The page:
It is good to remember that we living here today are standing on the shoulders of those who came before us. What is the St. Croix Valley was just a river valley to the Native Americans that passed through this area prior to the 1830s. An occasional fur trader or trapper came through and when they stopped, they heard the stories and legends of the Native Americans.

In the book: “History of Washington County and the St. Croix Valley” published in 1881, the legend of “Zion’s Hill” was told. Zion’s Hill is now the site of the historic Washington County Courthouse and where the Stillwater High School once stood and St. Michael’s Church.

According to the book, an old Indian trader named Thomas Connor who was the only licensed trader above the falls of the St. Croix River on the Minnesota side. Connor wrote a manuscript of the legends he heard from the Native Americans and has the story of a celebrated Chief, whose name was not given, met his fate on Zion’s Hill.

At one time, the two great tribes of the area, the Dakota and Ojibwa, were consistently at war. Many were killed.

“So dreadful was the slaughter that the chiefs of the two great tribes became alarmed for their future,” the story goes.

Both sides had become weary of war and wanted it to end. It was decided that to end the war that the two chiefs would meet in hand to hand battle using only knives and tomahawks.

The site of the ultimate battle was placed on Zion’s Hill, in what is now Stillwater. After an hour or more, the two combatants started to weaken, blows from the knives and the tomahawks had taken their toll.

Men from each Tribe stood by and watched, and at one point, an all-out fight was about to take place, but they were restrained and the only fighters remained the two chiefs.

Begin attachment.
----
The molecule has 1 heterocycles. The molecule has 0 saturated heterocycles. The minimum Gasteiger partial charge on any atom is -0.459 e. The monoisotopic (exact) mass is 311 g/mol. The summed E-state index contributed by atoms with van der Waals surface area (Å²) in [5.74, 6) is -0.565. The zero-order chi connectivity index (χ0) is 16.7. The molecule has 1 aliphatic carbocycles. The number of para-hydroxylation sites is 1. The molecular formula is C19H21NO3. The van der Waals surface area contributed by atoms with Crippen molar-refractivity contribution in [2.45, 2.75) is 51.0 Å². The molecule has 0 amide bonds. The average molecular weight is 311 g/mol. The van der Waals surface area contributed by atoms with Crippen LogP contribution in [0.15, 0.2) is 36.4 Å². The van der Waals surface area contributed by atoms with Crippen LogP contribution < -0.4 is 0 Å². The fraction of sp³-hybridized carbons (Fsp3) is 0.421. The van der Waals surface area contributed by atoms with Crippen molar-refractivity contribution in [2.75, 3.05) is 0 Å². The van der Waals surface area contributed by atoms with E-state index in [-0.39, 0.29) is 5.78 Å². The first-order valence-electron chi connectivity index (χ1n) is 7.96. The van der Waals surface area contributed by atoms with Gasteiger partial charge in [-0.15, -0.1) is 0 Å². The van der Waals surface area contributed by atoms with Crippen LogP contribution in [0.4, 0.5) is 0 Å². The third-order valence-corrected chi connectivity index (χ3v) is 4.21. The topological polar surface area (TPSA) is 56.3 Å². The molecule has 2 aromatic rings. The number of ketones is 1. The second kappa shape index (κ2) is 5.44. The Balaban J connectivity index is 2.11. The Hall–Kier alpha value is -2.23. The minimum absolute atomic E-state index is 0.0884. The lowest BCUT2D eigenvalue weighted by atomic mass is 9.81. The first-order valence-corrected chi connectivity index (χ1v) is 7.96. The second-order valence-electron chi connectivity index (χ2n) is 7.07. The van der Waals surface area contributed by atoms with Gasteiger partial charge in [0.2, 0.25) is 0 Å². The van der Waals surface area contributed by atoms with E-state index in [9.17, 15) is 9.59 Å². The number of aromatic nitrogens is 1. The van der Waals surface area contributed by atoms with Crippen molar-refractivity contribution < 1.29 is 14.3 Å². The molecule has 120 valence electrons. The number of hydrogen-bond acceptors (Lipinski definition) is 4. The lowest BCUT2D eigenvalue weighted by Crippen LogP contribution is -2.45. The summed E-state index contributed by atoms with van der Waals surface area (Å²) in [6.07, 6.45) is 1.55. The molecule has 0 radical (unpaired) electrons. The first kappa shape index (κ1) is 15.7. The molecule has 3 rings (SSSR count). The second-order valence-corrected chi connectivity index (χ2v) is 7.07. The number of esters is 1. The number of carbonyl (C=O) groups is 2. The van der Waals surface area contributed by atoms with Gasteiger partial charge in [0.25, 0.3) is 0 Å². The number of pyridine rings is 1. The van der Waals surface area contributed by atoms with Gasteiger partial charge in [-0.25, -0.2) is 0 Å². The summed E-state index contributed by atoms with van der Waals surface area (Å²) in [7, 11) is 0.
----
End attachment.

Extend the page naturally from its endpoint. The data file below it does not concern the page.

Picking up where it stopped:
Although “so weak from wounds and loss of blood that they reeled and staggered like drunken men,” the story continued, “they again rallied and in a final clinch staggered, fell, and lay where they dropped, each unable to do the other further harm.”

Which one would live longer and determine the fate of the battle.

Each of the chief’s men grabbed their chief and headed out. The Dakota chief was carried to Sunfish Lake, now known as Lily Lake, where he died the following day and was buried on the shores of the lake.

The Ojibwa chief was taken a short distance from the battle area. Before he died, he called his men around him to tell them of the future that he saw saying:

“This is a beautiful spot where I die. The white man is coming and will soon be here; then you must all go away. He will build buildings; one to settle his quarrels in, and not fight like the Indians, another will he build, where the children will learn to be good and not fight as I have done today. The Great Spirit will build another for the white man, and he will call it His tepee.”

The Ojibwa Chief died and was taken to what became known as “Battle Hollow” in the northern part of what is now Stillwater to be buried. Thus, by living a bit longer, the Dakota Chief had won the battle of the Chief’s on Zion’s Hill.

The prophecy of the Ojibwa Chief did come true. In 1869, the Central School was constructed on Zion’s Hill, then the Washington County Courthouse opened in 1870, and St. Michael’s Church was constructed in 1875.

Brent Peterson is the executive director of the Washington County Historical Society.

Load comments